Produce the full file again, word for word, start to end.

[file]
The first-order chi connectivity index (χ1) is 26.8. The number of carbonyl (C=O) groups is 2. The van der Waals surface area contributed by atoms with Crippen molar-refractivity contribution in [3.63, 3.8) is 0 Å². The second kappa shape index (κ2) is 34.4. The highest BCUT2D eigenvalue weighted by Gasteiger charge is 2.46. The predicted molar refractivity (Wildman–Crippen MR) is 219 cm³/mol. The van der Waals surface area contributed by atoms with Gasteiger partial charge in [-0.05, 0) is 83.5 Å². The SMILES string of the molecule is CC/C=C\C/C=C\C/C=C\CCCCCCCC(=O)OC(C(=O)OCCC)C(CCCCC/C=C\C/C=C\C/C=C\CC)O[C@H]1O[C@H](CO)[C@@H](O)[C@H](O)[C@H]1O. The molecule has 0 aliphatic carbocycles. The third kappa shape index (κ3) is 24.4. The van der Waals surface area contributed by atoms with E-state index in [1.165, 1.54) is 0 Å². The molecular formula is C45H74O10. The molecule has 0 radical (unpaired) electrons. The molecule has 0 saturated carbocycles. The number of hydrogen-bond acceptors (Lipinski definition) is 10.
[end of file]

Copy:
The first-order chi connectivity index (χ1) is 26.8. The number of carbonyl (C=O) groups is 2. The van der Waals surface area contributed by atoms with Crippen molar-refractivity contribution in [3.63, 3.8) is 0 Å². The second kappa shape index (κ2) is 34.4. The highest BCUT2D eigenvalue weighted by Gasteiger charge is 2.46. The predicted molar refractivity (Wildman–Crippen MR) is 219 cm³/mol. The van der Waals surface area contributed by atoms with Gasteiger partial charge in [-0.05, 0) is 83.5 Å². The SMILES string of the molecule is CC/C=C\C/C=C\C/C=C\CCCCCCCC(=O)OC(C(=O)OCCC)C(CCCCC/C=C\C/C=C\C/C=C\CC)O[C@H]1O[C@H](CO)[C@@H](O)[C@H](O)[C@H]1O. The molecule has 0 aliphatic carbocycles. The third kappa shape index (κ3) is 24.4. The van der Waals surface area contributed by atoms with E-state index in [1.165, 1.54) is 0 Å². The molecular formula is C45H74O10. The molecule has 0 radical (unpaired) electrons. The molecule has 0 saturated carbocycles. The number of hydrogen-bond acceptors (Lipinski definition) is 10.